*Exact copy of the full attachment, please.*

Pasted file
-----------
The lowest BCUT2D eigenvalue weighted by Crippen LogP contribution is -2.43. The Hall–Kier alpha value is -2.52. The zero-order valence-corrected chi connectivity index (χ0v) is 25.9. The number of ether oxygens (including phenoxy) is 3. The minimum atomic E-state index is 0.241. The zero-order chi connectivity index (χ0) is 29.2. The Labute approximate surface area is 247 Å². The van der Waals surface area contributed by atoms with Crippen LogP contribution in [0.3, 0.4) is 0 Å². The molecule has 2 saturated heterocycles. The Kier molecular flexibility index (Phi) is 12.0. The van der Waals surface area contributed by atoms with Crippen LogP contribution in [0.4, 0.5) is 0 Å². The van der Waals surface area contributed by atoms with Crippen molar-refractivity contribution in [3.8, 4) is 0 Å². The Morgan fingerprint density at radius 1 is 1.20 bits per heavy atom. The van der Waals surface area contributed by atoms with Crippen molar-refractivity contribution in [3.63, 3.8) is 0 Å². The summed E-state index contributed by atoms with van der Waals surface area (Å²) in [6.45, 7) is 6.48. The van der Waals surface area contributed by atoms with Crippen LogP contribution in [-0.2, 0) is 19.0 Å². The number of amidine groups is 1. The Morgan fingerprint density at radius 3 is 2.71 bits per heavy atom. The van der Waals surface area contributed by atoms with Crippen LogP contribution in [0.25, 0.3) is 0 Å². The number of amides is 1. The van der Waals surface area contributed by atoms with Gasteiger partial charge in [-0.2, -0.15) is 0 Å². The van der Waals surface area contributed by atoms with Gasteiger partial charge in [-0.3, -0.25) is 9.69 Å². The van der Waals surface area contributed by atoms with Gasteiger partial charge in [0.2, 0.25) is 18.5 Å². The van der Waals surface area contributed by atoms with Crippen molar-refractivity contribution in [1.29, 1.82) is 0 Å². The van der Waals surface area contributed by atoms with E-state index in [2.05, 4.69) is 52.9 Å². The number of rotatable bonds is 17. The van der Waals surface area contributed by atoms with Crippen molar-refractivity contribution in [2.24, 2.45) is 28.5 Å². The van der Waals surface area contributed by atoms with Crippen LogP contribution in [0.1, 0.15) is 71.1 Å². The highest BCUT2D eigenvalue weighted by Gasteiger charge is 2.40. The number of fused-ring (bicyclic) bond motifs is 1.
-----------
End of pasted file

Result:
The lowest BCUT2D eigenvalue weighted by Crippen LogP contribution is -2.43. The Hall–Kier alpha value is -2.52. The zero-order valence-corrected chi connectivity index (χ0v) is 25.9. The number of ether oxygens (including phenoxy) is 3. The minimum atomic E-state index is 0.241. The zero-order chi connectivity index (χ0) is 29.2. The Labute approximate surface area is 247 Å². The van der Waals surface area contributed by atoms with Crippen LogP contribution in [0.3, 0.4) is 0 Å². The molecule has 2 saturated heterocycles. The Kier molecular flexibility index (Phi) is 12.0. The van der Waals surface area contributed by atoms with Crippen LogP contribution in [0.4, 0.5) is 0 Å². The van der Waals surface area contributed by atoms with Crippen molar-refractivity contribution in [3.8, 4) is 0 Å². The Morgan fingerprint density at radius 1 is 1.20 bits per heavy atom. The van der Waals surface area contributed by atoms with Crippen molar-refractivity contribution in [3.63, 3.8) is 0 Å². The summed E-state index contributed by atoms with van der Waals surface area (Å²) in [6.45, 7) is 6.48. The van der Waals surface area contributed by atoms with Crippen LogP contribution in [-0.2, 0) is 19.0 Å². The number of amidine groups is 1. The Morgan fingerprint density at radius 3 is 2.71 bits per heavy atom. The van der Waals surface area contributed by atoms with Crippen LogP contribution in [0.25, 0.3) is 0 Å². The number of amides is 1. The van der Waals surface area contributed by atoms with Gasteiger partial charge in [-0.2, -0.15) is 0 Å². The van der Waals surface area contributed by atoms with Gasteiger partial charge in [-0.3, -0.25) is 9.69 Å². The van der Waals surface area contributed by atoms with Gasteiger partial charge in [0.2, 0.25) is 18.5 Å². The van der Waals surface area contributed by atoms with Crippen molar-refractivity contribution in [1.29, 1.82) is 0 Å². The van der Waals surface area contributed by atoms with E-state index in [2.05, 4.69) is 52.9 Å². The number of rotatable bonds is 17. The van der Waals surface area contributed by atoms with Crippen molar-refractivity contribution in [2.24, 2.45) is 28.5 Å². The van der Waals surface area contributed by atoms with Crippen LogP contribution in [0.1, 0.15) is 71.1 Å². The highest BCUT2D eigenvalue weighted by Gasteiger charge is 2.40. The number of fused-ring (bicyclic) bond motifs is 1.